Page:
- HostGator: https://portal.hostgator.com/login
- Siteground: https://ua.siteground.com/login.htm
Email can be a little more tricky. Your domain and/or hosting company may also be supplying you with email services, usually managed in the same control panel as everything else. However, email is also commonly supplied via 3rd party services such as your IT support company or large email providers such as Google Business Email service or Microsoft Outlook Web Access service either hosted in the cloud, on your own premises or within a serviced building where you rent office space. Somewhat similar to a WHOIS lookup, we can check the MX server record at www.mxtoolbox.com to see what company is providing mail server services to emails on your domain. For our domain name you can see Google servers listed because we use the Google Business email service. To login and manage email addresses, forwarders and users Google Business email customers can log into the Google Apps Console for other services, contact the provider that the lookup shows you.
Access to your Content Management System
Most modern websites are running some type of Content Management System software configured to handle the needs of your business whether that is an online shop application, subscriptions website, membership website system, or blogging platform. These types of web-based applications also tend to have access control levels to manage accounts and permission levels. Ideally, you should have an account with limited permissions used for everyday content updates and management as well as a full-permissions 'super-administrator' account for top-level access when needed. Contact your web development company if you don't have access to update your website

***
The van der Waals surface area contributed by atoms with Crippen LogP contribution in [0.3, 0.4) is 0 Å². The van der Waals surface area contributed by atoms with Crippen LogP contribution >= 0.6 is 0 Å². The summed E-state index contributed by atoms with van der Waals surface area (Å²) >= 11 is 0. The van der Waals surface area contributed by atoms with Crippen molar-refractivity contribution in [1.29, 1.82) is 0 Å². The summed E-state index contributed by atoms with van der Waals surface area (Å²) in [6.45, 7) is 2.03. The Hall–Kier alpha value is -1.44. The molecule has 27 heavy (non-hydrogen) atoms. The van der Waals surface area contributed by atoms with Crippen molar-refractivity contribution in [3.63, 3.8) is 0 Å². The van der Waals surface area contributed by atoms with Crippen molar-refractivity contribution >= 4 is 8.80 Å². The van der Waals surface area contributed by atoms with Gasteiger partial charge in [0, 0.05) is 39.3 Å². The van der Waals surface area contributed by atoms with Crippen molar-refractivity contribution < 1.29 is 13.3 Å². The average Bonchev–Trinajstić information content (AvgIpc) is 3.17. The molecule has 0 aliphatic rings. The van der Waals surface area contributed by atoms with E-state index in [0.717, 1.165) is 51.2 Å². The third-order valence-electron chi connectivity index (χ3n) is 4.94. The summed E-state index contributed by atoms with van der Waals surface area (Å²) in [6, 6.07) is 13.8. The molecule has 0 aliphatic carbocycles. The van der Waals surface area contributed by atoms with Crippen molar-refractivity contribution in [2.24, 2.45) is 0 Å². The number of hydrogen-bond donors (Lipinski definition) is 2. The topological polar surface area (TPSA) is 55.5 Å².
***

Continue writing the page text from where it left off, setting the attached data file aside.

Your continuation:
The log-in areas for common website application software are listed below, however some websites also protect or alter this as an extra security measure, so it may be customized in your instance.
- Joomla: Add "/administrator" to the website address, e.g. http://www.example.com/administrator
- Wordpress: Add "/wp-login.php" to the website address, e.g. http://www.example.com/wp-login.php
- Magento: Add "/admin" to the website address, e.g. http://www.example.com/admin
- Prestashop: Add "/admin" to the website address, e.g. http://www.example.com/admin
- Drupal: Add "/admin" to the website address, e.g. http://www.example.com/admin
Control over your digital assets
As a business owner you're unlikely to want to work directly with domains, hosting and even email management once they are configured and running as expected however with each of the above access credentials secured, you now have control over your website assets and can act quickly should an issue arise. You certainly should have regular access to your website software system to perform content updates as well as a full-permissions account for full control.
If you need assistance to track down and regain control over any of the items mentioned in this blog post, get in touch and we'll be happy to assist.